Online doxxing in Africa
Is there a continent in this world where online harassment doesn’t exist?I bet none and Africa is one of them.Cases of online harassment have become so common such that victims no longer care and some of them what they do is to close their online accounts. A friend in Lusaka Zambia recently shared with how she suffered a cluster of mischief makers and misanthropes in one of the social media sites.In her 40s, the single mother of one quickly sought my advise on what exactly being “doxxed” means because after she googled the word, answers were varying and nothing was substantial enough to convince her that she was in any trouble. Being doxxed or doxxing is a reference for “documents” or “docs” and is the process of release of an individual’s personal and or identifiable information without their consent. In the Zambian lady case it included her place of birth, her ex boyfriend details, full legal name, tax identification details, home and work addresses and contact information including her son phone number.The doxxer as those who specialise in doxxing are known, normally publishes whatever information they’ve managed to turn up in their searches. Sometimes this even includes the names and details of their target’s family or close friends.As a tactic of harassment, doxxing serves two purposes which include intimidating the people targeted by invading and disrupting their expectations of privacy and also provides an avenue for the perpetuation of that person’s harassment by distributing information as a resource for future harassers to use. Apart from doxxing, there’s also what is commonly known as swatting which is basically the act of making a false report to the police with the intention of having a heavily armed response team sent to the target’s home.In Africa, there has been no such recorded cases and this means doxxing is the most common mode of online harassment in the continent. Sadly, the technical barrier to doxxing or swatting a person is low. A doxxer can acquire information on their target through a variety of legitimate public sources.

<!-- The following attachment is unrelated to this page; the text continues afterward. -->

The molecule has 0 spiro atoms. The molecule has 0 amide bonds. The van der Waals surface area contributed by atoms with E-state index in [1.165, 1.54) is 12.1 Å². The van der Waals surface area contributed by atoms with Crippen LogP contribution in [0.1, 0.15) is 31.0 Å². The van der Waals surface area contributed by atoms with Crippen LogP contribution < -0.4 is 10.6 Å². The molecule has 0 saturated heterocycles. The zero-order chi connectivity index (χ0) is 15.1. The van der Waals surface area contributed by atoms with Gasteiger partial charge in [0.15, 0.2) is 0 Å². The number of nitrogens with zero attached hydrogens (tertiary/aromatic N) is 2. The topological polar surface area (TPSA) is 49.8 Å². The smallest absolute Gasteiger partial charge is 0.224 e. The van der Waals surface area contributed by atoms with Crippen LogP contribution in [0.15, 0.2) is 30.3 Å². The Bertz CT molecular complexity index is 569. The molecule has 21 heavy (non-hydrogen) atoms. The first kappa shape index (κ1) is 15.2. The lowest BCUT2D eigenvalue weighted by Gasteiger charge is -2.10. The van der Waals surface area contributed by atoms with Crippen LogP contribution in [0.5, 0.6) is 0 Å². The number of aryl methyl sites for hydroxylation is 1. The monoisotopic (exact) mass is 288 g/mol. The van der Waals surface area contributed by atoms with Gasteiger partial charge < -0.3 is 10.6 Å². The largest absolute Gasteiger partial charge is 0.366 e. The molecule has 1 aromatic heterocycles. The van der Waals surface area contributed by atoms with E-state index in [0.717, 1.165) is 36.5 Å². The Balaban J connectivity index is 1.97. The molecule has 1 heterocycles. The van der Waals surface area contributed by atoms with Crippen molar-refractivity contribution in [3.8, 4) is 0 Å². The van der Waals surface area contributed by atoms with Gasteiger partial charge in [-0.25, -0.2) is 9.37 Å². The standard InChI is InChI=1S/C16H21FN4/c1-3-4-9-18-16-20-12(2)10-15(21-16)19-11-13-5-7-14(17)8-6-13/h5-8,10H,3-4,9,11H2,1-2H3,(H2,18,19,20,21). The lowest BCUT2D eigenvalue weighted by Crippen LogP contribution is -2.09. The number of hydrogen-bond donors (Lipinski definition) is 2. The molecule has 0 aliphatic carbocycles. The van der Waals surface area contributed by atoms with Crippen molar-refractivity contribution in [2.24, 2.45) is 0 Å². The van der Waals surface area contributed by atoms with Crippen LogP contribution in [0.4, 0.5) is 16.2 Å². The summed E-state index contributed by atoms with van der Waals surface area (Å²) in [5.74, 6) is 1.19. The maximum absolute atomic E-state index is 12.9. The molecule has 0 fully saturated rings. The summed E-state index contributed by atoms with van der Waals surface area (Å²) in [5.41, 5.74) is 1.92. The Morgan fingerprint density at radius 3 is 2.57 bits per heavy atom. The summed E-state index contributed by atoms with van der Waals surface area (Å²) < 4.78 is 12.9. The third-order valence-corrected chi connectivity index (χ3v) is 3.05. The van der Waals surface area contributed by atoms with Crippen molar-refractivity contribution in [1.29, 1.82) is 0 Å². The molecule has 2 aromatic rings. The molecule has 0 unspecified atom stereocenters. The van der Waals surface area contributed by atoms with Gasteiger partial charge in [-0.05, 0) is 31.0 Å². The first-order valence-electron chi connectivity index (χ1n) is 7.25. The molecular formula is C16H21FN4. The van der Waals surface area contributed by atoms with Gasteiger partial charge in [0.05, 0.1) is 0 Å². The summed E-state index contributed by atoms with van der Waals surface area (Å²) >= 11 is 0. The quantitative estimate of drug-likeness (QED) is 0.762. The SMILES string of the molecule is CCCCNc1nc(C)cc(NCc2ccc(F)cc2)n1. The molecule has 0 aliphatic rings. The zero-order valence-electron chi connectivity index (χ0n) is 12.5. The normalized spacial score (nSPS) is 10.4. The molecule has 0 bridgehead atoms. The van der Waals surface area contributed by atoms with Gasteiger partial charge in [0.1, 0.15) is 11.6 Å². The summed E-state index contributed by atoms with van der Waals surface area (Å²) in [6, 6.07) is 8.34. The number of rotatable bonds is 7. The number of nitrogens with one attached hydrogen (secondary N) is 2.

Other options used are what is called social engineering techniques.Swatting often just requires the name, phone number and address of the intended target and such information is hardly accessible in African countries.Back to my friend, I advised her that whenever she find herself at the receiving and of these forms of intimidation and abuse,chances are very high that she’s likely done nothing wrong. People are doxxed and swatted for all sorts of imagined wrongs, as banal as having an opinion on the internet.Sadly, the prevalence of doxxing is, in part, born of a perfect storm in personal data insecurity and easily abused systems. There are no perfect solutions for avoiding being doxxed except making yourself a more difficult target by adopting strong information security practices.While the simplest solution for online security is not having online data, this is impractical in the digital age because major parts of Africa’s social and professional lives are intermediated through web services. That said, there are a few precautions I asked her to take to increase the security of her data online.The first step is to Google herself just like you can do with Contador Harrison. One of the first steps in securing personal details is discovering to what extent they’re already out there and publicly available. If you find old accounts or web addresses you no longer want, there are options available about how you can have your account deleted from certain websites. I also advised her not to re-use passwords for multiple services.This can be difficult, as a new password for every service you use will be taxing to even the best of memories. The best, most complex passwords will be challenging to guess or to brute force, but also difficult to remember but thats how I do it myself.Its also important to turn on two factor authentication.Two-factor authentication requires that people trying to access your account have access to a password as well as a trusted device which is typically your mobile phone, in order to receive an authentication code before gaining access to your account. There are plenty of support networks for those targeted with online abuse that provides some excellent guides on online security, and how to cope with doxxing and swatting attacks.Keep it safe out there mate.